Little brown bats (Myotis lucifugus) are nocturnal, meaning that they are active at night. Bats are not blind, but they depend on their unique sonar system, called echolocation, to locate and catch prey during the hours of darkness. The bat sends out a steady signal of very short, high-pitched sounds that we can't hear. It scans the area, turning its head from side to side, sending out sound pulses through its mouth. The sounds bounce off objects and return to the bat as echoes. As the bat gets closer to an insect, it sends out more pulses of sound. These sounds continue to bounce back to the bat's large, sensitive ears until it can tell exactly where the insect is located. Once a bat has zeroed in on its prey, it may use its tail or wing membranes to scoop up the insect.
Little brown bats, and Vermont's eight other bat species, are critical components in a healthy ecosystem, foraging on insects that include both forest and agricultural pests. Their survival is essential for a sustainable natural environment.
Little brown and big brown bats are frequently found in buildings, and sometimes in tree hollows or under peeling bark, and are often referred to as "house bats." These two species are common visitors to residences from mid-April to October, although the big brown bat may overwinter in attics. During the summer months, female little brown and big brown bats form colonies, sometimes in large numbers, in attics, barns, sheds or under shingles. This is where they give birth and raise their young. Males also frequent buildings, either alone or in small groups.
Mating occurs in mid- to late-autumn while swarming near the entrances of hibernation sites. Little brown bats have delayed fertilization, which means pregnancy begins in the spring as females leave hibernation to form nursery colonies. Females bear their single young in late June or July. At birth, each young weighs less than an ounce, its flesh colored skin covered with fine silky hair, the eyes opening within 24 hours.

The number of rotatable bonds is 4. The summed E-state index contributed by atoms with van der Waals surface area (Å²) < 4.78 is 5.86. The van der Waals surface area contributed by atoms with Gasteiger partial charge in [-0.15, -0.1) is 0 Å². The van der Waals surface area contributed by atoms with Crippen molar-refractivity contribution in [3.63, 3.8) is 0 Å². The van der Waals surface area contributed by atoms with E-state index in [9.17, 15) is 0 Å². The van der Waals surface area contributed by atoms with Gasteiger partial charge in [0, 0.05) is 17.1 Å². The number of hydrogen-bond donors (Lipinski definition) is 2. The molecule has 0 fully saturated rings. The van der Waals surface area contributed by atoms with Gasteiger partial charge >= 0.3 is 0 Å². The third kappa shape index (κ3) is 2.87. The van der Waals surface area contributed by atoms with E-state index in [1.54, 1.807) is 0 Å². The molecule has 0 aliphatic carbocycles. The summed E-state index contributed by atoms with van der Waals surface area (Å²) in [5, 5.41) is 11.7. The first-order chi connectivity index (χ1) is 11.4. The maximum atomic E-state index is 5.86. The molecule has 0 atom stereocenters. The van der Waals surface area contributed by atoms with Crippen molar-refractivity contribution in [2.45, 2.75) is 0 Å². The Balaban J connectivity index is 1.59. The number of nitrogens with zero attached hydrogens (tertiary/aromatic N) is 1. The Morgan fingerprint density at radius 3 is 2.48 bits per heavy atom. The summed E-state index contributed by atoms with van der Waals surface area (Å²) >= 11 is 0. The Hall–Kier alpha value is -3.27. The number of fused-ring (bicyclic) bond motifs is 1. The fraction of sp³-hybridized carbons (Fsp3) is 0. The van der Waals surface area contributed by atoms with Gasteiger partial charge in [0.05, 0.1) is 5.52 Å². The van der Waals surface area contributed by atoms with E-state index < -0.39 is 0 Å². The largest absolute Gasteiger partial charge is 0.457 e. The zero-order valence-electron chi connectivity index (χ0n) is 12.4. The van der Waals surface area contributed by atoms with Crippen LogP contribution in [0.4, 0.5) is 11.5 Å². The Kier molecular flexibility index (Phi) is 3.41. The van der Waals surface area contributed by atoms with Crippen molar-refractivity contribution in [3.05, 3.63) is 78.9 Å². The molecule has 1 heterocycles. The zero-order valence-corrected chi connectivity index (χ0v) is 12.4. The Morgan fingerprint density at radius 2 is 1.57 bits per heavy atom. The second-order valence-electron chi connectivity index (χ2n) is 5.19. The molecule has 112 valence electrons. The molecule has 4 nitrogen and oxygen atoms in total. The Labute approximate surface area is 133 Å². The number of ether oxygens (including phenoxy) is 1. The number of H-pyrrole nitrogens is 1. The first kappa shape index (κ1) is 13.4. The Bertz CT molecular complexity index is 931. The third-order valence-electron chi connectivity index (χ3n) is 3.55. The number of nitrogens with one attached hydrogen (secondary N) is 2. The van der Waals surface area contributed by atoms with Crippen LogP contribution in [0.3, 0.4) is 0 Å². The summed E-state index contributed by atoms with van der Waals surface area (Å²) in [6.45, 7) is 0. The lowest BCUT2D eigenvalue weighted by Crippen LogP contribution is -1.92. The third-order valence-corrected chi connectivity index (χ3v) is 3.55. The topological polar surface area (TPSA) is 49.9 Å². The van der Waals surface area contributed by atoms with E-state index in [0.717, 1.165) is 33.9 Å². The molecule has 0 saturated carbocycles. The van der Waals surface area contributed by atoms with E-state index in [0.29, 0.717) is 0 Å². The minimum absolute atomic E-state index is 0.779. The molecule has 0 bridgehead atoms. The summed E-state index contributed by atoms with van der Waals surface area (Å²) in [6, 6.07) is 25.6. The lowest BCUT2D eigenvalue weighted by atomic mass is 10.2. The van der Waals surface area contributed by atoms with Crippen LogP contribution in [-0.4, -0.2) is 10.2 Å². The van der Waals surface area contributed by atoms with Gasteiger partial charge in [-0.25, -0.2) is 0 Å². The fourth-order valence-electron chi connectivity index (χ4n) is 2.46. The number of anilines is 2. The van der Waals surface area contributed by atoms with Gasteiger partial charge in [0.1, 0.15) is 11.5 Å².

Little brown bat pups, or young-of-the-year, huddle close together for warmth at the roost while their mothers go out to forage for insects. Bat pups are capable of flight at approximately 21 to 28 days. Pups must learn to forage for insects and become independent by late summer so they can put on enough fat to make it through their first winter. Yearling females may bear young, but males do not breed until the end of their second summer.
Bats can consume up to half their weight in insects each night during the summer. Little brown bats forage from dusk to dawn, taking small breaks to digest their enormous meal while hanging out at night roosts or returning to the colony to nurse young. Using echolocation, they capture insects with their teeth or tail membrane.
Little brown bat management in Vermont is focused on studying the population in relation to White-nose Syndrome (WNS). WNS has caused unprecedented mortality of six species of cave bats, which are bats that hibernate in caves and mines in the winter months. The disease was first documented in New York State during the winter of 2006 and has spread to 25 states and five Canadian provinces.
Vermont Fish & Wildlife Department, US Fish and Wildlife Service, US Forest Service, and private organizations are working together to search for solutions to help our bat populations overcome WNS.
The public can also play a role in the future of bats by providing habitat (i.e., dead and dying trees, bat houses) and monitoring bat colonies that roost in buildings.
- Bats, White-nose Syndrome and Citizen Science - presentation by Fish & Wildlife biologist Alyssa Bennett
Vermont is home to nine bat species. The Vermont Agency of Natural Resources listed the little brown, northern long-eared, and tricolored bats as endangered due to the high mortality caused by WNS. Current research indicates these three species' populations have been reduced by 90% or more due to WNS, and the northern long-eared bat has been proposed for federal endangered species protection.. Other bat species currently on the Vermont endangered species list include the state-threatened small-footed bat and the state and federally endangered Indiana bat.